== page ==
Paul makes powerful, even revolutionary, statements about sexuality in the context of marriage. Philip Payne points out that, in 1 Cor 7, “Paul specifies exactly the same conditions, opportunities, rights, and obligations for the woman as for the man. . . . His wording is symmetrically balanced to reinforce this equality.”13 Many readers view 1 Cor 7 as Paul’s anthem regarding the superiority of singleness since he explicitly says, “To the unmarried and the widows I say that it is well for them to remain unmarried as I am” (1 Cor 7:8 NRSV). However, Paul’s focus here is affirming that neither a man’s nor a woman’s spiritual status is dependent upon their marital status.14 This alone is revolutionary since women were often more highly regarded if they were married. In particular, marital status was a categorical factor for the religious activities in which Roman women were allowed to participate.15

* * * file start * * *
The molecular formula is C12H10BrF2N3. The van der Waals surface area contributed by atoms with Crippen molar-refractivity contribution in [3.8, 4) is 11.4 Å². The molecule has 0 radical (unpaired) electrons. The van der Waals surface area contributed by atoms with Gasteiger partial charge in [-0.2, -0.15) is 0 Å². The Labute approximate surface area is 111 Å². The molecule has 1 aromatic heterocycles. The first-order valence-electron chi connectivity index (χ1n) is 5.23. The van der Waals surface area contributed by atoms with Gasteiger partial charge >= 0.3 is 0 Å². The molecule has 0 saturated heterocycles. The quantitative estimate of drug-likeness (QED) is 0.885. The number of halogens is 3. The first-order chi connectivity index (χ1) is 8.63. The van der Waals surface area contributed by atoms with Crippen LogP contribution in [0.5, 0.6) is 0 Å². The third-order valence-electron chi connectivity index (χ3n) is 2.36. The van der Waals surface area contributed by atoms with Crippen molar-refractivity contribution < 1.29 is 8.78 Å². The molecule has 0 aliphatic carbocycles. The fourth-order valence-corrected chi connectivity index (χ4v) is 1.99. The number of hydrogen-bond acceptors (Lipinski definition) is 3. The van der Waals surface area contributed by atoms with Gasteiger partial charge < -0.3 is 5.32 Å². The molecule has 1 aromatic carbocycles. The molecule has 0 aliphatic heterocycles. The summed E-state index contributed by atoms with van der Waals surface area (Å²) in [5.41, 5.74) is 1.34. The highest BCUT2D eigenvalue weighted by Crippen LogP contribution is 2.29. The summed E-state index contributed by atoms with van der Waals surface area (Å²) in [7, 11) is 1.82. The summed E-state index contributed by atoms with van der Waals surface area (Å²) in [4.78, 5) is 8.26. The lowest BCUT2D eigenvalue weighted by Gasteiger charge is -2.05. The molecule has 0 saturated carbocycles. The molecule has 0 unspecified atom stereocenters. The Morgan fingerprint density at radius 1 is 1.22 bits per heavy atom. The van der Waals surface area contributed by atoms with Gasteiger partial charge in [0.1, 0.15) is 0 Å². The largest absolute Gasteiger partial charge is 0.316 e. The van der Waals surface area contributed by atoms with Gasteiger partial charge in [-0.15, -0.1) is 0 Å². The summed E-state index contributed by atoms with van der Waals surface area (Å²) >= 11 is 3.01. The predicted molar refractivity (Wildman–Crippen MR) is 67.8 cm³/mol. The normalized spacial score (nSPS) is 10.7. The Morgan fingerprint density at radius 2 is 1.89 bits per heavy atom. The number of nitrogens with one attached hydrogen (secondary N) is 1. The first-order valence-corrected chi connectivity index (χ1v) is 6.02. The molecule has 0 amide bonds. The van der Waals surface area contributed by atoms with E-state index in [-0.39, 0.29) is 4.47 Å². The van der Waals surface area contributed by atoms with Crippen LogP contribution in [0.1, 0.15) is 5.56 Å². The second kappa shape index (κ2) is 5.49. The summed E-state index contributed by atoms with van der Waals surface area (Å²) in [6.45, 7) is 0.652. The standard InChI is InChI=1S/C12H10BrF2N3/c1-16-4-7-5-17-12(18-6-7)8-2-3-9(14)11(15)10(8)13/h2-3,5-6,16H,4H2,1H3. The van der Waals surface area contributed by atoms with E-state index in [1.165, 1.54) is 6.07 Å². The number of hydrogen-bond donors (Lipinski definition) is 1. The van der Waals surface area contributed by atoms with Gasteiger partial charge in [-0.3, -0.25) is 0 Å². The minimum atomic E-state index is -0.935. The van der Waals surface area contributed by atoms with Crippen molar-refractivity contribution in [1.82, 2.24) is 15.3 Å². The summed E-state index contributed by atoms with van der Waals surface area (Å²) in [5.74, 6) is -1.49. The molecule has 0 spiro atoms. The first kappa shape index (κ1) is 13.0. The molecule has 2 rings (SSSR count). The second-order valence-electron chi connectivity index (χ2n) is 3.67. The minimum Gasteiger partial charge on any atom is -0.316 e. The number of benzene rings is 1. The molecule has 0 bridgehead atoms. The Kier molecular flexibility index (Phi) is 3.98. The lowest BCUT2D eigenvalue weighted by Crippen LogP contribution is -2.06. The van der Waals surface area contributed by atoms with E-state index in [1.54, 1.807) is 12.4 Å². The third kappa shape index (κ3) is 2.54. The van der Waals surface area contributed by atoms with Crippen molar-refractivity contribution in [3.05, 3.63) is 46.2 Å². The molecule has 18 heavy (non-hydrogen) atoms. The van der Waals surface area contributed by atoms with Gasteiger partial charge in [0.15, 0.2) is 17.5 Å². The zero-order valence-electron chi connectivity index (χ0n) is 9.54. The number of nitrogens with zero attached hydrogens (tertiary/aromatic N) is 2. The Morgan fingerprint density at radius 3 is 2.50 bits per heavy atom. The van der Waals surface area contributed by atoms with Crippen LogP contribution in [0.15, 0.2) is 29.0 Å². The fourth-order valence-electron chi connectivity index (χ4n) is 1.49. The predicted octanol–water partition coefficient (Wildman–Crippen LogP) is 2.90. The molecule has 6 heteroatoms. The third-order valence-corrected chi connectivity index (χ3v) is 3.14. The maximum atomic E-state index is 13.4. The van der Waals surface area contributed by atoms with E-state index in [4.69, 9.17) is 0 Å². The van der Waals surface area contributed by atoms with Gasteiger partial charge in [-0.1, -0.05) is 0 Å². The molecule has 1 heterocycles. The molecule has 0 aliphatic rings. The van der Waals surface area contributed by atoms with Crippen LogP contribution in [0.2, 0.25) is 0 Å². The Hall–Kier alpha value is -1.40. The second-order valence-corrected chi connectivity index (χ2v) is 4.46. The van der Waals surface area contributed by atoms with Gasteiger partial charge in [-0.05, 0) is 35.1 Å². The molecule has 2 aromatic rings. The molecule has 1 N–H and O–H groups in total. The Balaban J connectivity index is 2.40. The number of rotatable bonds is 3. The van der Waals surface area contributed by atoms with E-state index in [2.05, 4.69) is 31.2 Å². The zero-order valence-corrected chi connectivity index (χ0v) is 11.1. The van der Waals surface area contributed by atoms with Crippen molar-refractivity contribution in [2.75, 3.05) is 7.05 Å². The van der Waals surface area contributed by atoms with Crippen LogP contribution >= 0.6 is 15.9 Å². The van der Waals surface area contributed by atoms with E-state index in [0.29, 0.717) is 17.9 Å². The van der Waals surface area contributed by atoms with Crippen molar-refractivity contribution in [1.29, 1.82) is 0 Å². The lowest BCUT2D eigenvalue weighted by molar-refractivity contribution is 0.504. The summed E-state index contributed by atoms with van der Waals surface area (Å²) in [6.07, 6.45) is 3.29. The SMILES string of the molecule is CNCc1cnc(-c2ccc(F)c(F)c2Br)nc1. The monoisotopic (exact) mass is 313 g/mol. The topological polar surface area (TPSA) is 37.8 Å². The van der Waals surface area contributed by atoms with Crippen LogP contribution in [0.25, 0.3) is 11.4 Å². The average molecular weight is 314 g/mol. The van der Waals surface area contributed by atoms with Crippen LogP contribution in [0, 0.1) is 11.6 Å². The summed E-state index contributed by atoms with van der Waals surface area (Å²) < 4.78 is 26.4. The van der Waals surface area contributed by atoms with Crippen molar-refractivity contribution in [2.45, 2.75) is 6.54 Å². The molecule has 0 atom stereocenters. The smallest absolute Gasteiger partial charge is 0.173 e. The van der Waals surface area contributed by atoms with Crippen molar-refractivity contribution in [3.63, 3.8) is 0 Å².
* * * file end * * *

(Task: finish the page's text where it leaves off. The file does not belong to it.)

First Corinthians 7 indicates that Paul supported both singleness and equality in marriage. Corinthian society, in contrast, viewed marriage in terms of ownership, in which the husband possessed his wife and the wife would be obligated to please her husband sexually.16 In 1 Cor 7:2–3, Paul calls for monogamy from both spouses, in addition to providing for each other’s sexual needs, thereby acknowledging that men are not the only ones with sexual needs. But perhaps the most revolutionary statement Paul makes is 1 Cor 7:4, “For the wife does not have authority over her own body, but the husband does; likewise the husband does not have authority over his own body, but the wife does” (NRSV). Chrysostom paints this verse with a different stroke, “So when you see a prostitute setting snares, plotting against you, desiring your body, say to her ‘This body is not mine. It belongs to my wife. I do not dare mistreat it nor to lend it to another woman.’ The wife should do the same.”17 To claim that a man belonged to a woman was unheard of in Greco-Roman society. Paul, however, calls for a level of respect not often seen in non-Christian circles.